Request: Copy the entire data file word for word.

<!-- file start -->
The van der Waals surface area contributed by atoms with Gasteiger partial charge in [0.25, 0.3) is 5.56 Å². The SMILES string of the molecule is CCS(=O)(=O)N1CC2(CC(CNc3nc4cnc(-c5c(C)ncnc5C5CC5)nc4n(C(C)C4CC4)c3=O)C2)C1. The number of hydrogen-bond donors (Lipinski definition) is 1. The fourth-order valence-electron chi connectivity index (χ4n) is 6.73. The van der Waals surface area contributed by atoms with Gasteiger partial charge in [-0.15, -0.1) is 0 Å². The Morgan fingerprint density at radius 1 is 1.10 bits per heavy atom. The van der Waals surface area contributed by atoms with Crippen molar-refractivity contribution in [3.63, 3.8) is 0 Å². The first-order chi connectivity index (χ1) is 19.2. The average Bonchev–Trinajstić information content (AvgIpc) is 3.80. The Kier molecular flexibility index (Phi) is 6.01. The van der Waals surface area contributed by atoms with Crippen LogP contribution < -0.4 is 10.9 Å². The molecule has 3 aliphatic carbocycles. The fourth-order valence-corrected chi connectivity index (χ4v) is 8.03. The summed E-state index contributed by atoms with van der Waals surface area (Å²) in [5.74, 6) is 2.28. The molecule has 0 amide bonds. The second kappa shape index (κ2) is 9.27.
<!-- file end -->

The van der Waals surface area contributed by atoms with Gasteiger partial charge in [0.25, 0.3) is 5.56 Å². The SMILES string of the molecule is CCS(=O)(=O)N1CC2(CC(CNc3nc4cnc(-c5c(C)ncnc5C5CC5)nc4n(C(C)C4CC4)c3=O)C2)C1. The number of hydrogen-bond donors (Lipinski definition) is 1. The fourth-order valence-electron chi connectivity index (χ4n) is 6.73. The van der Waals surface area contributed by atoms with Gasteiger partial charge in [-0.15, -0.1) is 0 Å². The Morgan fingerprint density at radius 1 is 1.10 bits per heavy atom. The van der Waals surface area contributed by atoms with Crippen molar-refractivity contribution in [3.63, 3.8) is 0 Å². The first-order chi connectivity index (χ1) is 19.2. The average Bonchev–Trinajstić information content (AvgIpc) is 3.80. The Kier molecular flexibility index (Phi) is 6.01. The van der Waals surface area contributed by atoms with Crippen LogP contribution < -0.4 is 10.9 Å². The molecule has 3 aliphatic carbocycles. The fourth-order valence-corrected chi connectivity index (χ4v) is 8.03. The summed E-state index contributed by atoms with van der Waals surface area (Å²) in [5.74, 6) is 2.28. The molecule has 0 amide bonds. The second kappa shape index (κ2) is 9.27.